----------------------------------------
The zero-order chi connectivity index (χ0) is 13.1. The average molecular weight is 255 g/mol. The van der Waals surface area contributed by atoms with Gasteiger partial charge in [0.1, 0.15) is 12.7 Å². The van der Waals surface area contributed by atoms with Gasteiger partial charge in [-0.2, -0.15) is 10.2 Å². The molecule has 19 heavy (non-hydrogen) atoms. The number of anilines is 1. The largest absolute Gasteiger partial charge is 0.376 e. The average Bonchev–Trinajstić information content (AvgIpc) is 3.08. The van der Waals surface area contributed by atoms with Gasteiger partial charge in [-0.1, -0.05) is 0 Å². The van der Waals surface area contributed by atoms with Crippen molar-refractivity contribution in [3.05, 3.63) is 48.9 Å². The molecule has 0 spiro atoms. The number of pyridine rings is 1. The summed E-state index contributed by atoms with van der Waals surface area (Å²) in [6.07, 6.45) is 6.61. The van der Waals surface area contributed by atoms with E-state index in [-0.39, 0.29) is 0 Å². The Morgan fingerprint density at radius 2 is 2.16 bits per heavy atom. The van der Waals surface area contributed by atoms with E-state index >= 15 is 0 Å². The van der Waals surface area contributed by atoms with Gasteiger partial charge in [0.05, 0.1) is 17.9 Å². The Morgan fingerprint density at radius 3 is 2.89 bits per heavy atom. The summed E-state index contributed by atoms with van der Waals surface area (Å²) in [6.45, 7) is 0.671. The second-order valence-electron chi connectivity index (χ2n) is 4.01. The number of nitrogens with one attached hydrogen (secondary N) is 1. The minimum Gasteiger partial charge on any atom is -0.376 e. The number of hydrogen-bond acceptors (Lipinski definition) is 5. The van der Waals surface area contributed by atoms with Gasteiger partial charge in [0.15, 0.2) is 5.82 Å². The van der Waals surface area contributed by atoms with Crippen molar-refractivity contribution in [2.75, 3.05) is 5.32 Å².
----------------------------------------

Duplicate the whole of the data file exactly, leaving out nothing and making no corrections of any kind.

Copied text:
The zero-order chi connectivity index (χ0) is 13.1. The average molecular weight is 255 g/mol. The van der Waals surface area contributed by atoms with Gasteiger partial charge in [0.1, 0.15) is 12.7 Å². The van der Waals surface area contributed by atoms with Gasteiger partial charge in [-0.2, -0.15) is 10.2 Å². The molecule has 19 heavy (non-hydrogen) atoms. The number of anilines is 1. The largest absolute Gasteiger partial charge is 0.376 e. The average Bonchev–Trinajstić information content (AvgIpc) is 3.08. The van der Waals surface area contributed by atoms with Gasteiger partial charge in [-0.1, -0.05) is 0 Å². The van der Waals surface area contributed by atoms with Crippen molar-refractivity contribution in [3.05, 3.63) is 48.9 Å². The molecule has 0 spiro atoms. The number of pyridine rings is 1. The summed E-state index contributed by atoms with van der Waals surface area (Å²) in [6.07, 6.45) is 6.61. The van der Waals surface area contributed by atoms with E-state index in [-0.39, 0.29) is 0 Å². The Morgan fingerprint density at radius 2 is 2.16 bits per heavy atom. The van der Waals surface area contributed by atoms with E-state index >= 15 is 0 Å². The van der Waals surface area contributed by atoms with Gasteiger partial charge in [0.05, 0.1) is 17.9 Å². The Morgan fingerprint density at radius 3 is 2.89 bits per heavy atom. The summed E-state index contributed by atoms with van der Waals surface area (Å²) in [6.45, 7) is 0.671. The second-order valence-electron chi connectivity index (χ2n) is 4.01. The number of nitrogens with one attached hydrogen (secondary N) is 1. The minimum Gasteiger partial charge on any atom is -0.376 e. The number of hydrogen-bond acceptors (Lipinski definition) is 5. The van der Waals surface area contributed by atoms with Gasteiger partial charge in [0.15, 0.2) is 5.82 Å². The van der Waals surface area contributed by atoms with Crippen molar-refractivity contribution in [2.75, 3.05) is 5.32 Å².